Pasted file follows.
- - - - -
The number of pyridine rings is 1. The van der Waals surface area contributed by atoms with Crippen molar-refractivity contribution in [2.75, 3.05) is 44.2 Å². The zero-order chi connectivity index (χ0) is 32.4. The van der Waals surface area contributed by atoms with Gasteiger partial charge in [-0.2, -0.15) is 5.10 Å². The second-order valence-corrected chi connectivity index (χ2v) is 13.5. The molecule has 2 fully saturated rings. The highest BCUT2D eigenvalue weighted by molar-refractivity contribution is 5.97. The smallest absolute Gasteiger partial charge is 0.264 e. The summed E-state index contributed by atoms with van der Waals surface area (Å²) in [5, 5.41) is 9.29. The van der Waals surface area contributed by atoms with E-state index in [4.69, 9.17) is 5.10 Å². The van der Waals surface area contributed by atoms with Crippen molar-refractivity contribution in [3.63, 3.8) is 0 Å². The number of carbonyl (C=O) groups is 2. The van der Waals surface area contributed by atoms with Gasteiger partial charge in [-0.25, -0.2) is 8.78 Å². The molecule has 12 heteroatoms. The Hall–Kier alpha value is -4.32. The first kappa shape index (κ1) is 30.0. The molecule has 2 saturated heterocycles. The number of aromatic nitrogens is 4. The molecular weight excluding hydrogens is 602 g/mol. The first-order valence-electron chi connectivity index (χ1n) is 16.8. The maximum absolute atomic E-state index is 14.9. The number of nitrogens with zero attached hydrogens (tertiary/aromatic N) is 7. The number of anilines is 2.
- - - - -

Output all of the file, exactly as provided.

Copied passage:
The number of pyridine rings is 1. The van der Waals surface area contributed by atoms with Crippen molar-refractivity contribution in [2.75, 3.05) is 44.2 Å². The zero-order chi connectivity index (χ0) is 32.4. The van der Waals surface area contributed by atoms with Gasteiger partial charge in [-0.2, -0.15) is 5.10 Å². The second-order valence-corrected chi connectivity index (χ2v) is 13.5. The molecule has 2 fully saturated rings. The highest BCUT2D eigenvalue weighted by molar-refractivity contribution is 5.97. The smallest absolute Gasteiger partial charge is 0.264 e. The summed E-state index contributed by atoms with van der Waals surface area (Å²) in [5, 5.41) is 9.29. The van der Waals surface area contributed by atoms with E-state index in [4.69, 9.17) is 5.10 Å². The van der Waals surface area contributed by atoms with Crippen molar-refractivity contribution in [3.63, 3.8) is 0 Å². The number of carbonyl (C=O) groups is 2. The van der Waals surface area contributed by atoms with Gasteiger partial charge in [-0.25, -0.2) is 8.78 Å². The molecule has 12 heteroatoms. The Hall–Kier alpha value is -4.32. The first kappa shape index (κ1) is 30.0. The molecule has 2 saturated heterocycles. The number of aromatic nitrogens is 4. The molecular weight excluding hydrogens is 602 g/mol. The first-order valence-electron chi connectivity index (χ1n) is 16.8. The maximum absolute atomic E-state index is 14.9. The number of nitrogens with zero attached hydrogens (tertiary/aromatic N) is 7. The number of anilines is 2.